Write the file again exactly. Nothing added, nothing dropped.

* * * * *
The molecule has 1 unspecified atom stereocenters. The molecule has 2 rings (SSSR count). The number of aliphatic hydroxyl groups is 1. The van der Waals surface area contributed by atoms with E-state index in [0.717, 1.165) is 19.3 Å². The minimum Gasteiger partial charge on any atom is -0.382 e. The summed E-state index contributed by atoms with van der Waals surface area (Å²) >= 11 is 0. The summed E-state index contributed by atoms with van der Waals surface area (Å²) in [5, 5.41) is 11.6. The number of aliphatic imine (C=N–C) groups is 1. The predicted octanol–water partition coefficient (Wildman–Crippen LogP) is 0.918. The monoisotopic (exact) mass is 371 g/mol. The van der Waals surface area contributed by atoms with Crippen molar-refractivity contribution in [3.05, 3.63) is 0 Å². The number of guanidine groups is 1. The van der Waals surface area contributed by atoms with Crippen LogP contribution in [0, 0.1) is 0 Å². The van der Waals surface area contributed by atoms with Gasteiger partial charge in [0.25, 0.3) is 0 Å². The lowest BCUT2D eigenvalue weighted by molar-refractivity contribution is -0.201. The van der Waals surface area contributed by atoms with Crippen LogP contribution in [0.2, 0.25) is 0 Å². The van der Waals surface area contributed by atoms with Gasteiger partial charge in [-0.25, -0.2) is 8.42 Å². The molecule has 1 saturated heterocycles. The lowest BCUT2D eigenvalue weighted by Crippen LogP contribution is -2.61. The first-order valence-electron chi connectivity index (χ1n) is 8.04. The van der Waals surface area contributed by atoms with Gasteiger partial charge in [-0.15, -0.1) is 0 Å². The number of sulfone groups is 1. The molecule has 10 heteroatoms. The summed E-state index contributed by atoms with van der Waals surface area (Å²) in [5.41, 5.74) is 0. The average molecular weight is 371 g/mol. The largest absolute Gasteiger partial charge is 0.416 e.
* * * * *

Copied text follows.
The molecule has 1 unspecified atom stereocenters. The molecule has 2 rings (SSSR count). The number of aliphatic hydroxyl groups is 1. The van der Waals surface area contributed by atoms with E-state index in [0.717, 1.165) is 19.3 Å². The minimum Gasteiger partial charge on any atom is -0.382 e. The summed E-state index contributed by atoms with van der Waals surface area (Å²) >= 11 is 0. The summed E-state index contributed by atoms with van der Waals surface area (Å²) in [5, 5.41) is 11.6. The number of aliphatic imine (C=N–C) groups is 1. The predicted octanol–water partition coefficient (Wildman–Crippen LogP) is 0.918. The monoisotopic (exact) mass is 371 g/mol. The van der Waals surface area contributed by atoms with Crippen molar-refractivity contribution in [3.05, 3.63) is 0 Å². The number of guanidine groups is 1. The van der Waals surface area contributed by atoms with Crippen LogP contribution in [0, 0.1) is 0 Å². The van der Waals surface area contributed by atoms with Gasteiger partial charge in [0.25, 0.3) is 0 Å². The lowest BCUT2D eigenvalue weighted by molar-refractivity contribution is -0.201. The van der Waals surface area contributed by atoms with Crippen LogP contribution in [0.2, 0.25) is 0 Å². The van der Waals surface area contributed by atoms with Gasteiger partial charge in [-0.25, -0.2) is 8.42 Å². The molecule has 1 saturated heterocycles. The lowest BCUT2D eigenvalue weighted by Crippen LogP contribution is -2.61. The first-order valence-electron chi connectivity index (χ1n) is 8.04. The van der Waals surface area contributed by atoms with Gasteiger partial charge in [-0.15, -0.1) is 0 Å². The number of sulfone groups is 1. The molecule has 10 heteroatoms. The summed E-state index contributed by atoms with van der Waals surface area (Å²) in [5.41, 5.74) is 0. The average molecular weight is 371 g/mol. The largest absolute Gasteiger partial charge is 0.416 e.